Therapeutic manipulation of regulatory T cells (Tregs) has been regarded as a promising approach for the treatment of immune disorders. However, a better understanding of the immunomodulatory mechanisms of Tregs and new safe and effective methods to improve the therapeutic effects of Tregs are highly desired. In this study, we have identified the key roles of a cAMP-adenosine positive feedback loop in the immunomodulatory function of Tregs. Adult male C57BL/6J mice were used for an experimental autoimmune uveitis (EAU) model, Tregs, and uveitogenic T cells (UTs). In established EAU, induced Tregs (iTregs) administration alleviated the inflammatory response. In vitro, iTregs inhibited UTs proliferation and inflammatory cytokine production. Mechanistically, cAMP is partially responsible for iTreg-mediated inhibition on UTs. Importantly, intracellular cAMP regulates CD39 expression and CD39-dependent adenosine production in iTregs, and cAMP directly participates in iTreg-derived adenosine production by a CD39 signaling-independent extracellular cAMP-adenosine pathway. Moreover, extracellular adenosine increases the intracellular cAMP level in Tregs. More importantly, increasing the cAMP level in iTregs before transfer improves their therapeutic efficacy in established EAU. Notably, the cAMP-adenosine loop exists in both iTregs and naturally occurring Tregs. These findings provide new insights into the immunosuppressive mechanisms of Tregs and suggest a new strategy for improving the therapeutic efficacy of Tregs in established autoimmune disease.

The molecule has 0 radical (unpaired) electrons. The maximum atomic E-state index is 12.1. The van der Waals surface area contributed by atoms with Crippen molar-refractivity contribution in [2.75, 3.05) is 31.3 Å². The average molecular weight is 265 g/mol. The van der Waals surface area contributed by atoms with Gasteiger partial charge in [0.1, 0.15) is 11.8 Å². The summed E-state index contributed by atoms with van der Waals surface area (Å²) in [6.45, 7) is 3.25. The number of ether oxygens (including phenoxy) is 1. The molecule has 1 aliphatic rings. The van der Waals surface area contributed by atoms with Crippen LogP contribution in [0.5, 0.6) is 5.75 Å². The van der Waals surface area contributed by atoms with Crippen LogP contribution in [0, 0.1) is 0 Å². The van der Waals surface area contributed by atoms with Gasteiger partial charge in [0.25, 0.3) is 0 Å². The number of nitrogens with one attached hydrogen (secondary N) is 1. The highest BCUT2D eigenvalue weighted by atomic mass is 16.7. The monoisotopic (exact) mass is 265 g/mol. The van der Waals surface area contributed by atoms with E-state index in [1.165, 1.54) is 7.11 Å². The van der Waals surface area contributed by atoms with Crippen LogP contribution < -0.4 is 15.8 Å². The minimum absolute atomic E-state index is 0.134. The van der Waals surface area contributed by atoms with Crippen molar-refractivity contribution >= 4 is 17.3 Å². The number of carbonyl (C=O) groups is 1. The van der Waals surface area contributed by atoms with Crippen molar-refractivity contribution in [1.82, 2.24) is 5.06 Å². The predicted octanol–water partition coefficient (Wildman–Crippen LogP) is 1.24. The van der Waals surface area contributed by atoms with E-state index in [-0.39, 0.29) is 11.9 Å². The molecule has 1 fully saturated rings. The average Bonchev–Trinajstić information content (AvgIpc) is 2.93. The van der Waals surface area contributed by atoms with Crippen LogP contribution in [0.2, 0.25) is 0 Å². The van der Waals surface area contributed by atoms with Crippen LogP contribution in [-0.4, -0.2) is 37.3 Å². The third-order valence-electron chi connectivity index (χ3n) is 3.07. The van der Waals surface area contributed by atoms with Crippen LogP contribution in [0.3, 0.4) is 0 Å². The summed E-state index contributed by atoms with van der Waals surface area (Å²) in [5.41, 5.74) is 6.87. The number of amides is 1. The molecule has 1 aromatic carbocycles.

All Science Journal Classification (ASJC) codes
- Immunology and Allergy